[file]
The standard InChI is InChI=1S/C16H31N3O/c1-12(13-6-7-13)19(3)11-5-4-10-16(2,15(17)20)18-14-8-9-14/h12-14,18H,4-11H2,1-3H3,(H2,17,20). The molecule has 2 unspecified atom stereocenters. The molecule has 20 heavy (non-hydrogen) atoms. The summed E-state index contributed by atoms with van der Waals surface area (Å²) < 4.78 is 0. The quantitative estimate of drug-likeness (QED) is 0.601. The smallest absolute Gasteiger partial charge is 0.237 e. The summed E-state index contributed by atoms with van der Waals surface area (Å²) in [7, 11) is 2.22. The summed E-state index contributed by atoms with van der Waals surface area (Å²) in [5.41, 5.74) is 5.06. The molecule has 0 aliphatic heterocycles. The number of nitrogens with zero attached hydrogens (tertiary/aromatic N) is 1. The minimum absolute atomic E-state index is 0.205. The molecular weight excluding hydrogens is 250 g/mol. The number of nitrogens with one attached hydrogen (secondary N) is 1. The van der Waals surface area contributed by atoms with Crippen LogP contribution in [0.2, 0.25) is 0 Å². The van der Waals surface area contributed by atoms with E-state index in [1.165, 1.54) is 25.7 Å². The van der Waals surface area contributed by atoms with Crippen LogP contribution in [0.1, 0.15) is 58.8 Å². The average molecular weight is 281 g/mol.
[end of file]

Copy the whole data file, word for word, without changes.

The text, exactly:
The standard InChI is InChI=1S/C16H31N3O/c1-12(13-6-7-13)19(3)11-5-4-10-16(2,15(17)20)18-14-8-9-14/h12-14,18H,4-11H2,1-3H3,(H2,17,20). The molecule has 2 unspecified atom stereocenters. The molecule has 20 heavy (non-hydrogen) atoms. The summed E-state index contributed by atoms with van der Waals surface area (Å²) < 4.78 is 0. The quantitative estimate of drug-likeness (QED) is 0.601. The smallest absolute Gasteiger partial charge is 0.237 e. The summed E-state index contributed by atoms with van der Waals surface area (Å²) in [7, 11) is 2.22. The summed E-state index contributed by atoms with van der Waals surface area (Å²) in [5.41, 5.74) is 5.06. The molecule has 0 aliphatic heterocycles. The number of nitrogens with zero attached hydrogens (tertiary/aromatic N) is 1. The minimum absolute atomic E-state index is 0.205. The molecular weight excluding hydrogens is 250 g/mol. The number of nitrogens with one attached hydrogen (secondary N) is 1. The van der Waals surface area contributed by atoms with Crippen LogP contribution in [0.2, 0.25) is 0 Å². The van der Waals surface area contributed by atoms with E-state index in [1.165, 1.54) is 25.7 Å². The van der Waals surface area contributed by atoms with Crippen LogP contribution in [0.1, 0.15) is 58.8 Å². The average molecular weight is 281 g/mol.